As with any problem, it can only be resolved when the root cause(s) are identified and dealt with. Misplacing blame does not yield results in general, nor will it here. The BDS movement blames Israel for the lack of a Palestinian State, the smaller Palestinian economy, and Arab suffering in general, but the reality is that the Palestinian leadership is largely responsible for each of these things and more.

Firstly, the Palestinian leadership has an all-or-nothing approach toward statehood—either all of Israel is annexed to form a Palestinian State or no deal will be made. Israel has offered the Palestinians a state on several occasions—including the majority of the West Bank with East Jerusalem as its capital, but all offers were always refused. A baffled President Clinton blamed the Palestinian leadership entirely for the failure of the peace process at Camp David. It is this uncompromising and toxic “from the river to the sea” mentality—which calls for the destruction of the Jewish State and her people—that is hurting ordinary Palestinians’ prospects in the process.

Yasser Arafat

Secondly, the Palestinians have received billions in foreign aid—25 times the funds that Europe was given to rebuild after World War II. This raises the question: where has the money gone? Sadly much of it has gone into the private purses of the leadership as well as to fund terror. When Yasser Arafat died it was discovered that he had over $1 billion in foreign investments—money taken from organizations like UNRWA. Other resources that were supposed to be allocated for hospitals, schools, and general infrastructure went to fund terror organizations, purchase weapons, and dig terror tunnels.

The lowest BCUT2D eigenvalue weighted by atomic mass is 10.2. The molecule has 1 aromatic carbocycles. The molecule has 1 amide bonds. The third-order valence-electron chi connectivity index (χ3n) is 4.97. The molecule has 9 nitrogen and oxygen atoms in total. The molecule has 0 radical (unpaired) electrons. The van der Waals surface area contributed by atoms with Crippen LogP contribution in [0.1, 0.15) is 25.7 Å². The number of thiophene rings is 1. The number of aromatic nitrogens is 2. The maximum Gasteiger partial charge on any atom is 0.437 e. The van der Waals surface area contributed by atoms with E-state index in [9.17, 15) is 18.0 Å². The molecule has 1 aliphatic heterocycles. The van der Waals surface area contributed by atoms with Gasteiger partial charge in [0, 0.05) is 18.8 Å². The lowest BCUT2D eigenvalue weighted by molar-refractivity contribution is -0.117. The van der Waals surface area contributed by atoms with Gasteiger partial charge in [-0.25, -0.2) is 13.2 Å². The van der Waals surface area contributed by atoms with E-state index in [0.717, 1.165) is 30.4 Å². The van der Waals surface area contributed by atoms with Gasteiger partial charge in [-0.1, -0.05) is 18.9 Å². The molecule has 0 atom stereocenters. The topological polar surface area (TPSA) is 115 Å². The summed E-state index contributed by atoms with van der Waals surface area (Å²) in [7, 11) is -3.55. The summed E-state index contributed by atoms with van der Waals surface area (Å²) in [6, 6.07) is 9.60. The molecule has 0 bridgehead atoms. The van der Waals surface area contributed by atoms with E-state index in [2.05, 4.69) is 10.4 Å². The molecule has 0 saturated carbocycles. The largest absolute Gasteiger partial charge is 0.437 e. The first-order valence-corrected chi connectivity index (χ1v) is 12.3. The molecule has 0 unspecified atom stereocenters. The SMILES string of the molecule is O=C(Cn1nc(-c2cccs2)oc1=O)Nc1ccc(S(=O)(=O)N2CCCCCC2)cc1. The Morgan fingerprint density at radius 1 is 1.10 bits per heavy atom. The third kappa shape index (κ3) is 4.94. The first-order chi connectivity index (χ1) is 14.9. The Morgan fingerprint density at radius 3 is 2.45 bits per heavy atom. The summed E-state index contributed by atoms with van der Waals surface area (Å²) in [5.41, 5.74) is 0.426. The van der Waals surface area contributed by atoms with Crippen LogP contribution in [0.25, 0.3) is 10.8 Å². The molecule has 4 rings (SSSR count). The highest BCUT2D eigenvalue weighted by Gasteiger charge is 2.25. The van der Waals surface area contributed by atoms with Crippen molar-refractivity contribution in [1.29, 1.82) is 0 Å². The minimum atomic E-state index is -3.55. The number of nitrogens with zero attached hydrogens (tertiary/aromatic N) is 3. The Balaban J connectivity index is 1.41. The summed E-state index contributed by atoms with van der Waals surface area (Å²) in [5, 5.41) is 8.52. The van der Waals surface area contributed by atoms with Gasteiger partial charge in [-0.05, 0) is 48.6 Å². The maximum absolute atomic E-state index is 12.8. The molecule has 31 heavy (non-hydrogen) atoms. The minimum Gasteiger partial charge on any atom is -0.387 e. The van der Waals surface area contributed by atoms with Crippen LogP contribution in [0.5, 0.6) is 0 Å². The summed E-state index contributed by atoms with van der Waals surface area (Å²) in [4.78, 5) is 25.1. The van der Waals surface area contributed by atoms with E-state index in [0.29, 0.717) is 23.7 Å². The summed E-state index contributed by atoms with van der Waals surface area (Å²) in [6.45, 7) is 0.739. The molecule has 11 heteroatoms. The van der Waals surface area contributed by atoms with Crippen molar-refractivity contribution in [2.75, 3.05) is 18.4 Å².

Palestinian youth supporting the Hamas movement take part in a rally marking the 28th anniversary of Hamas’s founding, in Rafah, southern Gaza Strip, December 14, 2015. (Abed Rahim Khatib/Flash90)

Thirdly, the Palestinian leadership abuses its own people. Despite the fact that they are supposed to hold elections every four years—the Palestinian leadership has not had an election since 2006, making this the 15th year of Mahmoud Abbas’s presidency. Nor is the Palestinian leadership above executing or sentencing their own people to lifelong imprisonment for the crime of selling their home to a Jew, while providing terrorists (and their families) who murder Jews with a lifelong pension. Torturing their own citizens (even children) to force confessions in retribution for anything that might be construed as disloyal, using people as human shields to gain international sympathy, and general intimidation is commonplace. Bethlehem’s 86% Christian population has been reduced to 12% or less due to these horrific occurrences. Giving greater power to this tyrannical leadership will not help Palestinian people; it will only worsen their plight. Gaza is a classic example of this sad reality.